“These are all fantastic musicians I’ve had the privilege of playing with in many contexts over the past few years … I’m excited about this gig! Being a bandleader is entirely different from being a sideman and I plan to do a lot more of my own gigs — and maybe even some recording — this year, but I’m still getting used to calling the shots. I’m used to supporting a bandleader’s creative vision, but I love the idea of being in charge of the musical direction, there are so many things I want to do!”

SPEAKING OF DOING MANY THINGS, Vancouver’s Cory Weeds is not only a saxophonist (www.coryweeds.com), but also a jazz club owner (www.thecellar.com), record label owner (www.cellarjazz.com), radio show host (Chasin’ the Train on CFRO, www.coopradio.org) and he’s a father of two! After firing off a few questions to Weeds, I acquired both insight and inspiration.

As a musician, recording artist, club owner, record label owner, radio host, etc. you are obviously extremely devoted to jazz music. How did this devotion come about?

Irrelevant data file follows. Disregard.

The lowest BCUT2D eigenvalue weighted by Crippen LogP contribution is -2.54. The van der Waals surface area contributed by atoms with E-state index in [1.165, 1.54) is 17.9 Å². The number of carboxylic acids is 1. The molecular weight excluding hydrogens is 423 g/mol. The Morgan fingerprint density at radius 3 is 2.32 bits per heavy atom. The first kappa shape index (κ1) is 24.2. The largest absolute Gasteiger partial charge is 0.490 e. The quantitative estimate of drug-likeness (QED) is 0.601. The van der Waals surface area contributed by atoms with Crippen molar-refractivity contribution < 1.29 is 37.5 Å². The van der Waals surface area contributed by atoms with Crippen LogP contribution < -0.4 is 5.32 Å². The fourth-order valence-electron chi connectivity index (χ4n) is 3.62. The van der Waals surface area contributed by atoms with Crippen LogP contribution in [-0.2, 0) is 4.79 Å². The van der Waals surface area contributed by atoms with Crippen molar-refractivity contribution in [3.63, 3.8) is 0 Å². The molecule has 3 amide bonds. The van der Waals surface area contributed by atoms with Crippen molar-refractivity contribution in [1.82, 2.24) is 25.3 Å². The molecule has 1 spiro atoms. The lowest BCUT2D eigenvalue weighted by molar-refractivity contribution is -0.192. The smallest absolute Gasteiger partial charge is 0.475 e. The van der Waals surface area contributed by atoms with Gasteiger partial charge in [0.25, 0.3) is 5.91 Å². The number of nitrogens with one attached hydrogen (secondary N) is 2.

Well, jazz was always in my household. My dad is a guitar player and music was always a part of my family. I was a typical rebellious teenager and didn’t really figure out how great jazz was until I was in about grade 11. When I graduated from school I didn’t really have any other interests than music so I went to music school (Cap College) and things just grew from there. I knew I wanted to be involved with this music. I had a very entrepreneurial spirit from a young age and when I was about 24 or 25 there was a big lull in the jazz scene here. Not a lot going on. I was mad that I couldn’t go see Oliver Gannon, Cam Ryga, Ross Taggart etc on a regular basis so I decided I should start my own club, so I did. The label was a natural transition. I had been doing radio before that so that continued and musically I was prepared for my career to sort of slow down and stop. The complete opposite happened and I couldn’t be happier. Jazz isn’t a part of my life, it is my life.

What sacrifices (if any) have you had to make in order to own and run a successful jazz club?